Future research on the ethics in organizations can be easier if the researchers start by empirically testing arguments from varied results of conceptual articles on ethics and entrepreneurship. Entrepreneurial firms can replicate the international research that has been carried out on ethics such as the entrepreneurial research by Bryant in 2009, which investigated the relationship between self-regulation and more awareness. These kinds of research can be studied together with other international researches to deduce the difference that appears across national borders. These correlations can be used to determine the best way to come up with ethical concepts that can be applied everywhere in all organizations. In addition, for successful results, there must be a great collaboration between the ethics and entrepreneur scholars. In attempt to develop better research designs and insightful questions regarding research, research teams and scholars can work together to bridge the knowledge gap that exists in these entrepreneurships and these ethical concepts.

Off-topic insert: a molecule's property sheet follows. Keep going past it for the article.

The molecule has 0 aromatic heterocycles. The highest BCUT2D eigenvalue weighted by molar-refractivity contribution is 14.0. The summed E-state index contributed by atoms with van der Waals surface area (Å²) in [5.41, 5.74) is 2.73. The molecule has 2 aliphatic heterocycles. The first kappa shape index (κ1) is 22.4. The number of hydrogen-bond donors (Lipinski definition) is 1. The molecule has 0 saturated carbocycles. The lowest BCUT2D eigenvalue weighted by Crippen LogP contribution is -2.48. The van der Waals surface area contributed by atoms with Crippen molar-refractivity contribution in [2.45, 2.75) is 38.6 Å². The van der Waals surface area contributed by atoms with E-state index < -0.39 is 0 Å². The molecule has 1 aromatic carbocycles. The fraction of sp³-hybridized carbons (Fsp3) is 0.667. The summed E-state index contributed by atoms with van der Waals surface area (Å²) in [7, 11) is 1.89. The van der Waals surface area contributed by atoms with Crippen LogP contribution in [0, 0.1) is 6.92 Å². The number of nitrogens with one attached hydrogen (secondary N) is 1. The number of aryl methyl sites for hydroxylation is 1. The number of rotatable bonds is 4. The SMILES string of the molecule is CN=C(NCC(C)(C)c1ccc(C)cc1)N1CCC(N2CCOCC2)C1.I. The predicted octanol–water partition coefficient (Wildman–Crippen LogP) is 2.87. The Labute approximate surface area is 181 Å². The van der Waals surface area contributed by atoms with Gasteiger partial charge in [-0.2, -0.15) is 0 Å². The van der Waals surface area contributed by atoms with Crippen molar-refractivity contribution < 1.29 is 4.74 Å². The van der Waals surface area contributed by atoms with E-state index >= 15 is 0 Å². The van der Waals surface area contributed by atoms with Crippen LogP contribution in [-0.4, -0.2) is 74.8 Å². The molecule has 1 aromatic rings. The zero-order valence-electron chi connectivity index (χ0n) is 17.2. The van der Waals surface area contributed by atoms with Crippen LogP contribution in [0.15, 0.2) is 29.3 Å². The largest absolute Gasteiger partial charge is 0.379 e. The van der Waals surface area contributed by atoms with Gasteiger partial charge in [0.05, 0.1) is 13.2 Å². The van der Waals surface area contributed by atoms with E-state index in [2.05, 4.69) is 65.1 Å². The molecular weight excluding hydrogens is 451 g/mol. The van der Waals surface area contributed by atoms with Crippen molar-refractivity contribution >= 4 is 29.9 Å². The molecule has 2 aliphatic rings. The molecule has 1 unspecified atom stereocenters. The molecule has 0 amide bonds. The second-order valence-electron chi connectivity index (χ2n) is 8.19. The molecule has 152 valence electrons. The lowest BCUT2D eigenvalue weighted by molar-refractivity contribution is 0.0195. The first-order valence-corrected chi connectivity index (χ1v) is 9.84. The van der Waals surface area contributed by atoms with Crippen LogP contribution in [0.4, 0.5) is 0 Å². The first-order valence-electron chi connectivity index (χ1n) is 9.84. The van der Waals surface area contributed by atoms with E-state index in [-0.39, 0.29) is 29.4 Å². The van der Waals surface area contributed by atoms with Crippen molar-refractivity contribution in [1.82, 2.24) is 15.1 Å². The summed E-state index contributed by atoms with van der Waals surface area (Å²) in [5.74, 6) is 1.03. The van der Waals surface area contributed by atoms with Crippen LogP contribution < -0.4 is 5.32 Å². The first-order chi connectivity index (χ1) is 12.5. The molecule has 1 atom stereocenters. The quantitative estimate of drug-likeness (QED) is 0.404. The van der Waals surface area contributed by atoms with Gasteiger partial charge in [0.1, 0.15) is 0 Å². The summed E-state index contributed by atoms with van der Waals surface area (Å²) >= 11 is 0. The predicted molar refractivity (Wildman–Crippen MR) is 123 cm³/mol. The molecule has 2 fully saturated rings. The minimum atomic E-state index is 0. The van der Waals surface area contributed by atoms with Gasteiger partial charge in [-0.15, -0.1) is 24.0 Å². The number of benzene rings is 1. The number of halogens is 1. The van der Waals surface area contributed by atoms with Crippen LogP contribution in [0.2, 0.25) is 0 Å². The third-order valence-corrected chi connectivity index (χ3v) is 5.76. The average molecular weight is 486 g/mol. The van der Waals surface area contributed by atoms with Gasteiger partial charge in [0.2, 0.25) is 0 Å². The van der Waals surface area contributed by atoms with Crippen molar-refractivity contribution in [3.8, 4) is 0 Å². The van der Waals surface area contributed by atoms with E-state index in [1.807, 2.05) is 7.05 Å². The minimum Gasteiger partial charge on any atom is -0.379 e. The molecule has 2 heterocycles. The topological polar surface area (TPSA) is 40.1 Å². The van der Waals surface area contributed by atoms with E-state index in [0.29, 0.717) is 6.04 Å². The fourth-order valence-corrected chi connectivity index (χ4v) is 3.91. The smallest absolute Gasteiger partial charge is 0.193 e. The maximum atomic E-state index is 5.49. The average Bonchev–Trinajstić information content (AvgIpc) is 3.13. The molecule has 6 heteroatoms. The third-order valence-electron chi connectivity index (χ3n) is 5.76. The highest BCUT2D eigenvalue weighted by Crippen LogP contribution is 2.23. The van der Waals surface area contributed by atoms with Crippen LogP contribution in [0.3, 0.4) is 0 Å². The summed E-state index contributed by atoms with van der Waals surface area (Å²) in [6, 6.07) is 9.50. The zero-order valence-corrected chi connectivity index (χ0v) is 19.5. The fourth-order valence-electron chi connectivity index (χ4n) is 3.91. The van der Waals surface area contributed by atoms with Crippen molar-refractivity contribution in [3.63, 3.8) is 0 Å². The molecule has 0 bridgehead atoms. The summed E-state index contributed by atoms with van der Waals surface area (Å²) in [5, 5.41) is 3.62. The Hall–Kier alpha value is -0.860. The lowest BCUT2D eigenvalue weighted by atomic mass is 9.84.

References

Baucus, M., & Cochran, P. (2009). An overview of empirical research on ethics in entrepreneurial firms within the united states. African Journal of Business Ethics, 4(2), 56-68. Retrieved from http://search.proquest.com/docview/849642400?accountid=45049

Beeri, I., Dayan, R., Vigoda-gadot, E., & Werner, S. B. (2013). Advancing ethics in public organizations: The impact of an ethics program on employees’ perceptions and behaviors in a regional council. Journal of Business Ethics, 112(1), 59-78. doi:http://dx.doi.org/10.1007/s10551-012-1232-7

Brown, M.E., Trevino, L.K. & Harrison, D.A. (2005). Ethical leadership: A social learning perspective for construct development and testing. Organizational Behavior and Human Decision Processes, 97(2): 117.

Bucar, B. & Hisrich, R.D. (2001). Ethics of business managers vs. entrepreneurs. Journal of Developmental Entrepreneurship, 6(1): 59-82.

Butterfield, K. D., linda, K. T., & Weaver, G. R. (2000). Moral awareness in business organizations: Influences of issue-related and social context factors. Human Relations, 53(7), 981-1018. 

De Cremer, D. (2011). On understanding the human nature of good and bad behavior in business: A behavioral ethics approach. Rochester: Social Science Research Network.

Kaptein, M. (2010). The ethics of organizations: A longitudinal study of the U.S. working population. Journal of Business Ethics, 92(4), 601-618. dBusiness Ethics, 13(8), 581. 

Treviño, L. K., Weaver, G. R., & Reynolds, S. J. (2006). Behavioral ethics in organizations: A review. Journal of management32(6), 951-990.